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IRS Updates: Providers Fee, ALE Penalties


The IRS issues guidance throughout the year to keep both employers and individuals apprised of the latest news regarding changes to and interpretations of the Internal Revenue Code (IRC). Here are a couple of important items related to health care benefits.

Health insurance providers fee

In Notice 2019-50, the IRS establishes the 2020 “applicable amount” for purposes of the health insurance providers fee under the Affordable Care Act (ACA). The fee is imposed on any entity engaged in the business of providing health insurance — including health insurers, but not self-insured group health plans or certain other entities.

The applicable amount, which is the aggregate fee for the year determined according to the statute and related regulations, is allocated among the entities subject to the fee. The fee payable by an entity is determined according to the entity’s proportionate share of the applicable amount based on its net premiums written for U.S. health risks for the previous calendar year. The fee was suspended for 2019 but, absent legislative action, will apply again for the 2020 calendar year.

The notice explains that, for 2014 through 2018, the applicable amount is set forth in Section 9010 of the ACA. For calendar years after 2018, the applicable amount is the applicable amount for the preceding calendar year increased by the premium growth rate, which (beginning with 2020) is determined using premium growth measures set forth in the annual Notice of Benefit and Payment Parameters. According to the notice, the methodology used to determine the 2020 applicable amount implicitly considers data that would have been used to determine the 2019 applicable amount had the fee not been suspended for that year. The 2020 applicable amount is $15,522,820,037.

The IRS calculates each entity’s proportionate share of the fee using information reported by the entity on Form 8963. Although the fee isn’t directly assessed against plan sponsors, it affects premiums paid by employers that sponsor insured plans.

Employer shared responsibility

Earlier this year, the IRS released Information Letter 2019-0008 on employer shared responsibility under IRC Sec. 4980H in response to a legislator’s inquiry. The legislator asked whether employer shared responsibility penalties, which were added to the IRC as part of the ACA, may be waived or reduced based on hardship or other factors. The legislator also asked whether the IRS will extend transition relief for employers with fewer than 100 employees.

The letter provides background information on employer shared responsibility, noting that applicable large employers (ALEs) may be liable for penalties if they fail to offer adequate health insurance to full-time employees and their dependents. The letter explains that the law doesn’t provide for a waiver of the penalties, but several forms of transition relief were available for 2015 and 2016. However, no transition relief is available for 2017 and years thereafter.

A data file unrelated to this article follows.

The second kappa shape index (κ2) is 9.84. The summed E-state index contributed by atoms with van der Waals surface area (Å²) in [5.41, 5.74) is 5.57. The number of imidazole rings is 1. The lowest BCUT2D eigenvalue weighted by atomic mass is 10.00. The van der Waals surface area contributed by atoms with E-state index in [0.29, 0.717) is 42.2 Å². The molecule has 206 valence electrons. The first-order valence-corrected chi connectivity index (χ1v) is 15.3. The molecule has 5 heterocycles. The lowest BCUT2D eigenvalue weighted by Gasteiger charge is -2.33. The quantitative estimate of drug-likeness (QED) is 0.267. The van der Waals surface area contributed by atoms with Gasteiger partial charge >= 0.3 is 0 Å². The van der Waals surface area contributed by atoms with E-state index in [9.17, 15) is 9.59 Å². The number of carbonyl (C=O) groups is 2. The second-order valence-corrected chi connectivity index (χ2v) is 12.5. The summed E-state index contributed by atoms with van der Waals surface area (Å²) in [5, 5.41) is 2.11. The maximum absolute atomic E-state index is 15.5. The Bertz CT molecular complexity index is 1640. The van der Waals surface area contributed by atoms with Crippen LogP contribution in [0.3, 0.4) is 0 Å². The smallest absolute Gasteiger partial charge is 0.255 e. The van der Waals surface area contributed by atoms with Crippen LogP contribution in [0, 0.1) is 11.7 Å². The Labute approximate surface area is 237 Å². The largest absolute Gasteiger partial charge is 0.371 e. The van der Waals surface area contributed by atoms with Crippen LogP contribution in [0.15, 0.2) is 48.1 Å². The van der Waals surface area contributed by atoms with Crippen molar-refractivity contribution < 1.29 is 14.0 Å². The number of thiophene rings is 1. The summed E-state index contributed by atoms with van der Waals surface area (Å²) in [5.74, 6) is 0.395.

The letter concludes with a reference to a January 2017 executive order directing federal agencies to exercise their discretion to waive, defer, grant exemptions from or delay regulatory burdens imposed by the ACA. The letter points out that, notwithstanding the executive order, the ACA’s legislative provisions remain in force until Congress changes them. So, ALEs must follow the law and pay applicable penalties.

Enforcement of employer shared responsibility penalties got off to a slow start. Although the ACA provided that penalties would apply starting in 2014, implementation of employer shared responsibility was delayed until 2015. Transition relief further delayed penalties for qualifying ALEs with fewer than 100 full-time employees until after the 2015 plan year.

As noted in the information letter, that transition relief has expired. Forms related to 2015 penalty assessments weren’t released until the end of 2017. Now, however, enforcement has picked up, and many ALEs — rightly or wrongly — have received penalty notices. This information letter signals the IRS’s position that, unless the ACA is changed, ALEs that fail to satisfy Sec. 4980H will continue to be liable for employer shared responsibility penalties.

Keep in mind that the penalty amounts increase with annual indexing. For 2018, the annual penalties (per applicable employee) are $2,320 under Sec. 4980H(a) and $3,480 under Sec. 4980H(b).

Actively adjusted

The ACA may seem like old news. But, as this IRS notice and information letter demonstrate, the law’s provisions continue to be actively adjusted. Ask your CPA for help identifying and understanding any of the ways the law might affect your organization.



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